What is empathy? Google defines it as “the ability to understand and share the feelings of another”. In essence, empathy is the practice of extending sympathy to another person through the understanding of their own feelings. To show empathy is to feel for a person, to know the problems they face because you have experienced similar problems, and to share help because of this. As essential as empathy is to a relationship, especially as a Christian, it’s not often talked about or even acknowledged: more time is spent trying to help the hurting person by fixing their problems than by trying to understand why their problems trouble them in the first place. Neither approach is intrinsically bad, but they shouldn’t be seen as mutually exclusive either. Empathy coupled with action is one of the most powerful forces in the life of the believer, spurring us on to search the Scriptures, stand for our beliefs, and protect those we love. And for today’s Random Stuff I Learned from Anime, I’d like to explore the role that empathy plays in the life of Emiya Shirou, the main character of Fate Stay/Night: Unlimited Blade Works.

 

The Fate series is a long-lived one for good reason: it has a diverse cast of characters, a compelling and interesting story, and well-choreographed action scenes that pull the viewer in. The story revolves around an ancient feud between mages, the Holy Grail War. Every 60 years or so, the Holy Grail picks 7 mages and bestows them with supernaturally powered Servants, champions of days past, in order for them to fight and determine the strongest. Whoever wins the Grail War gets to summon the Holy Grail and have any one wish granted to them. Needless to say, everyone who’s involved in this has a lot at stake, as each Master (the mage who commands a Servant) is out to kill the other Masters in order to secure their hold over the Grail. Or at least, most Masters are.

 

Enter Emiya Shirou, a novice mage who literally just accidentally fell into the role of Master, after being granted the most powerful Servant, Saber. Emiya isn’t exactly the poster child for the perfect mage: he can barely use magic at all, and he would be easy prey for other Masters if it weren’t for his fellow classmate and Master: Tohsaka Rin. Rin comes from a long line of mages and, feeling sorry for Emiya, she takes him under her wing and helps train him into a full-fledged mage. But throughout the series, as they fight other Masters and get closer to obtaining the Grail, Emiya expresses no real desire for any of it. In fact, the only reason he goes after the Grail is because his servant Saber has a wish that she wants to see fulfilled; he has no personal desire for the Grail. He doesn’t want to hurt anyone, or even kill the other Masters, and he only ever acts in the defense of himself or of innocents. The other Masters don’t share his convictions, however; even Rin questions the merits of Emiya’s seeming lack of interest in the Grail War, and the steps he might have to take in order to win. So, why does Emiya even fight in the first place?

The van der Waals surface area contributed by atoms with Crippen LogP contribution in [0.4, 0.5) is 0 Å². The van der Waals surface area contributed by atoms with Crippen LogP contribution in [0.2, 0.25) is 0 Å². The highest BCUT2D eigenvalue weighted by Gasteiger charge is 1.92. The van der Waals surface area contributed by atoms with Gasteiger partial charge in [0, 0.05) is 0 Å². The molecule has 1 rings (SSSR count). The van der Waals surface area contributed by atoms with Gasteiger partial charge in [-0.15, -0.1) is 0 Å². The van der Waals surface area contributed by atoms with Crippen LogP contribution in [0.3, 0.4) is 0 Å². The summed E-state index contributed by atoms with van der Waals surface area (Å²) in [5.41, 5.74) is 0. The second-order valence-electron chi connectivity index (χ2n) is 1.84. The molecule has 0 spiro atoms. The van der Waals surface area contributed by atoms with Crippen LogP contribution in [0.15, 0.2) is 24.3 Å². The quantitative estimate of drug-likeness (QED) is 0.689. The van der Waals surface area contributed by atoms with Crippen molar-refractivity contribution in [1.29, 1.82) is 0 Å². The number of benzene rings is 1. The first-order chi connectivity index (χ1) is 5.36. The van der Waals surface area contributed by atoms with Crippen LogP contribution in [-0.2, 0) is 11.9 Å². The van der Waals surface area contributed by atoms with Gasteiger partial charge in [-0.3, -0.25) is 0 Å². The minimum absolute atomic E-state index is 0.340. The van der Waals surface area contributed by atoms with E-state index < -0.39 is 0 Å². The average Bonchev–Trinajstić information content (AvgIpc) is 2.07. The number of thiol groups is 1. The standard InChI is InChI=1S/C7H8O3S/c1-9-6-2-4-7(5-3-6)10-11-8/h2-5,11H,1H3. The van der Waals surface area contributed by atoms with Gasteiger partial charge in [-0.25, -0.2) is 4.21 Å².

The answer lies in empathy. Early on in the series we learn that Emiya lost both of his parents in a house fire that nearly claimed his life as well, but he was saved by Kiritsugu Emiya and adopted as his son. Kiritsugu taught Emiya a little bit of Magecraft, but encouraged Emiya to use it in secret and as a means of helping people. As Emiya grew, he took Kiritsugu’s teachings to heart, and is known for his selflessness and helpfulness to those who need him. Even Saber, who is his Servant, is treated by Emiya more like a partner than a tool, and he does his best to assist her than allow her to fight alone. Where the other Masters tend to view their Servants and even other humans as beneath them (with the sole exception of Rin), Emiya sees everyone as important in their own ways, and he works hard to protect those around him from harm. Emiya represents an interesting contrast to the trope of a hero being born out of tragedy: rather than pain and loss causing Emiya to become a hero, Emiya becomes a hero because he was saved. He understands the pain of loss, but he also recognizes the hope that another person can bring, and he wants to share that. Because of the love he was shown, he can’t help but share that love with others, and he genuinely wants to help people. As believers, we experience something similar: Christ saved us from the living death of enslavement to sin, and He adopted us into His family. He loves us, and shows us His love though his death on the cross and in the daily graces He provides us every day. And when we understand what we’ve been brought out from, we too won’t be able to stop sharing the love of Christ with everyone around us. We will have true empathy for those who don’t have Christ, and we’ll want to help them to understand the change that’s happened in our lives.

So in essence…empathy in the life of the believer is an indicator of how much we understand what we have been saved from…which is an indicator of how close we are to God. What does that say about us when we judge others unfairly? Or completely write off other people who believe differently without even attempting to know them?

I'm a student who loves God and manages to balance school, games, books, anime, and Asian culture while staying slightly sane.